Allicin improves post-stroke functional impairment, including behavior and cerebral infarct size

Previous studies showed that allicin could reduce cerebral infarction areas, neuronal apoptosis, myeloperoxidase (MPO) activity, and tumor necrosis factor (TNF)‑α levels in serum to protect the brain from cerebral ischemia/reperfusion injury [7]. To further understand the potential roles of allicin in stroke, allicin was administered to mice by intraperitoneal injection 2 h after PT stroke daily for 14 consecutive days, and behavioral testing was performed on days 3, 5, 7, and 14 after stroke (Fig. 1A). Animals in the PT-allicin group showed improved behavior and decreased foot faults on days 3, 5, 7, and 14 in a grid-walking test compared to the PT group (Fig. 1B). The cylinder test revealed similar results, and the mice injected with allicin showed improved performance on days 3, 5, 7, and 14 after PT stroke (Fig. 1C). The same therapeutic effect was also found in the adhesive removal test (Fig. 1D) and the rotarod test (Fig. 1E). Therefore, the results suggested that treatment with allicin promoted behavioral recovery. Nissl staining was assessed on day 5, and the results showed an obvious decrease in the infarct size between the PT group and the PT-allicin group (Fig. 1F, G).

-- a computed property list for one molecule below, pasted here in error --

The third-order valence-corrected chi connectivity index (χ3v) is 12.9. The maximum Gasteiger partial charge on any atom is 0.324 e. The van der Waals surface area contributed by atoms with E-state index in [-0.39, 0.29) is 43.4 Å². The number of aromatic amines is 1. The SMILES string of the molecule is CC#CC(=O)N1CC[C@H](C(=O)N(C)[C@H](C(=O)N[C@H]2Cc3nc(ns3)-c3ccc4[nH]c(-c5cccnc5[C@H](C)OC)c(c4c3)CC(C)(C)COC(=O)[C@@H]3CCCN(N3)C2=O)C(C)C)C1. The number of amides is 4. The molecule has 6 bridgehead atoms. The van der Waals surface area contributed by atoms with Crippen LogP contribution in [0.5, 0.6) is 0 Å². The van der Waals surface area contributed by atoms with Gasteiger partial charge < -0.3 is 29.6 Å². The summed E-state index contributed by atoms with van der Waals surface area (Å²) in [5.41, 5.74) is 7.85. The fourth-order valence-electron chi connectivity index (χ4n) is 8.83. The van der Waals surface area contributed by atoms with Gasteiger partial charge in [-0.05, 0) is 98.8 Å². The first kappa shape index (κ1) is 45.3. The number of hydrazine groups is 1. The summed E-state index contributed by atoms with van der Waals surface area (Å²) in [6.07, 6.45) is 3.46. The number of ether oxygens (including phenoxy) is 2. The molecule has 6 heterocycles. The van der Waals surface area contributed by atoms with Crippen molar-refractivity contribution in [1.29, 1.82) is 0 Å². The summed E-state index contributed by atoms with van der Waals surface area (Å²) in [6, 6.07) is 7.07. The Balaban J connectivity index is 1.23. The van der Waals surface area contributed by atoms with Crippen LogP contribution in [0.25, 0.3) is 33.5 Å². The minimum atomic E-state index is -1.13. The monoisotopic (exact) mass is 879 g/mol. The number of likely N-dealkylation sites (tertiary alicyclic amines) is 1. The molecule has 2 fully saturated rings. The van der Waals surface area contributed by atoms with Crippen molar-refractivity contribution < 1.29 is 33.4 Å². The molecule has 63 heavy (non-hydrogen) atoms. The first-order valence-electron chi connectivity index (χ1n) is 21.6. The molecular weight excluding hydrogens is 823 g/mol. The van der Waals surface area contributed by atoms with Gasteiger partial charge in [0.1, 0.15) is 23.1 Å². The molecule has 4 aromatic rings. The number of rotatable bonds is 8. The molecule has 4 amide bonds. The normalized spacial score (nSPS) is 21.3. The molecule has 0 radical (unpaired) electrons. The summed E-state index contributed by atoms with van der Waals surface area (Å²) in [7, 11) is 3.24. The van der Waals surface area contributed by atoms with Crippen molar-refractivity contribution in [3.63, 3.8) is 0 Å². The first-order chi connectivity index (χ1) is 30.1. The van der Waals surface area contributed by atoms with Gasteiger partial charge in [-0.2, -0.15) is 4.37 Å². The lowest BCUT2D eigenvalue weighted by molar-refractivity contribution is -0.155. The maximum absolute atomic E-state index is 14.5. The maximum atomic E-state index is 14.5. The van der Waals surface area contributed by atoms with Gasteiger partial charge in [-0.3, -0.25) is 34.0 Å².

Fig. 1: Allicin inhibited the behavioral damage of ischemic stroke in PT mice.
figure 1

A Schematic of allicin administration and behavioral tests at different time points. BE Allicin improved the recovery of the PT mice behavior disorder as measured by the test of B grid-walking, C cylinder, D adhesive removal, and E rotarod. n = 14 animals/group. F, G The representative Nissl stained sections were obtained from PT or PT + Allicin mice, and allicin obviously reduced the cerebral infarction area of PT mice. n = 8 animals/group. *P < 0.05, **P < 0.01, PT versus the PT + Allicin.